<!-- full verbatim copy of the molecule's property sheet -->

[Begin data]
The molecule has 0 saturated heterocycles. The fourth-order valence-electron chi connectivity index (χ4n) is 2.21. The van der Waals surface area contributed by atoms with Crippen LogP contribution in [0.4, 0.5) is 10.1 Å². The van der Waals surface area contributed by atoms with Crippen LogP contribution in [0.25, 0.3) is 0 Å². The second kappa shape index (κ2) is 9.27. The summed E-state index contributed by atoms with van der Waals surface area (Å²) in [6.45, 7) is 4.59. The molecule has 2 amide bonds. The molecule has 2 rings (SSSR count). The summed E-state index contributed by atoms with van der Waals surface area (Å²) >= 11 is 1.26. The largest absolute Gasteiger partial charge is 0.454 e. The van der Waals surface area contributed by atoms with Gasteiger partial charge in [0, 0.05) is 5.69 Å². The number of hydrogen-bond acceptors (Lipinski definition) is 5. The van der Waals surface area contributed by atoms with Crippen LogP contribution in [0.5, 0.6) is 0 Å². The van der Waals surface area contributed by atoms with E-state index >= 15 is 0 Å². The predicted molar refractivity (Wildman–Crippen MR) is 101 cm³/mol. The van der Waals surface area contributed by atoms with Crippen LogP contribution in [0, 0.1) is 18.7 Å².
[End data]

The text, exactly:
The molecule has 0 saturated heterocycles. The fourth-order valence-electron chi connectivity index (χ4n) is 2.21. The van der Waals surface area contributed by atoms with Crippen LogP contribution in [0.4, 0.5) is 10.1 Å². The van der Waals surface area contributed by atoms with Crippen LogP contribution in [0.25, 0.3) is 0 Å². The second kappa shape index (κ2) is 9.27. The summed E-state index contributed by atoms with van der Waals surface area (Å²) in [6.45, 7) is 4.59. The molecule has 2 amide bonds. The molecule has 2 rings (SSSR count). The summed E-state index contributed by atoms with van der Waals surface area (Å²) >= 11 is 1.26. The largest absolute Gasteiger partial charge is 0.454 e. The van der Waals surface area contributed by atoms with Gasteiger partial charge in [0, 0.05) is 5.69 Å². The number of hydrogen-bond acceptors (Lipinski definition) is 5. The van der Waals surface area contributed by atoms with Crippen LogP contribution in [0.5, 0.6) is 0 Å². The van der Waals surface area contributed by atoms with E-state index >= 15 is 0 Å². The predicted molar refractivity (Wildman–Crippen MR) is 101 cm³/mol. The van der Waals surface area contributed by atoms with Crippen LogP contribution in [0, 0.1) is 18.7 Å².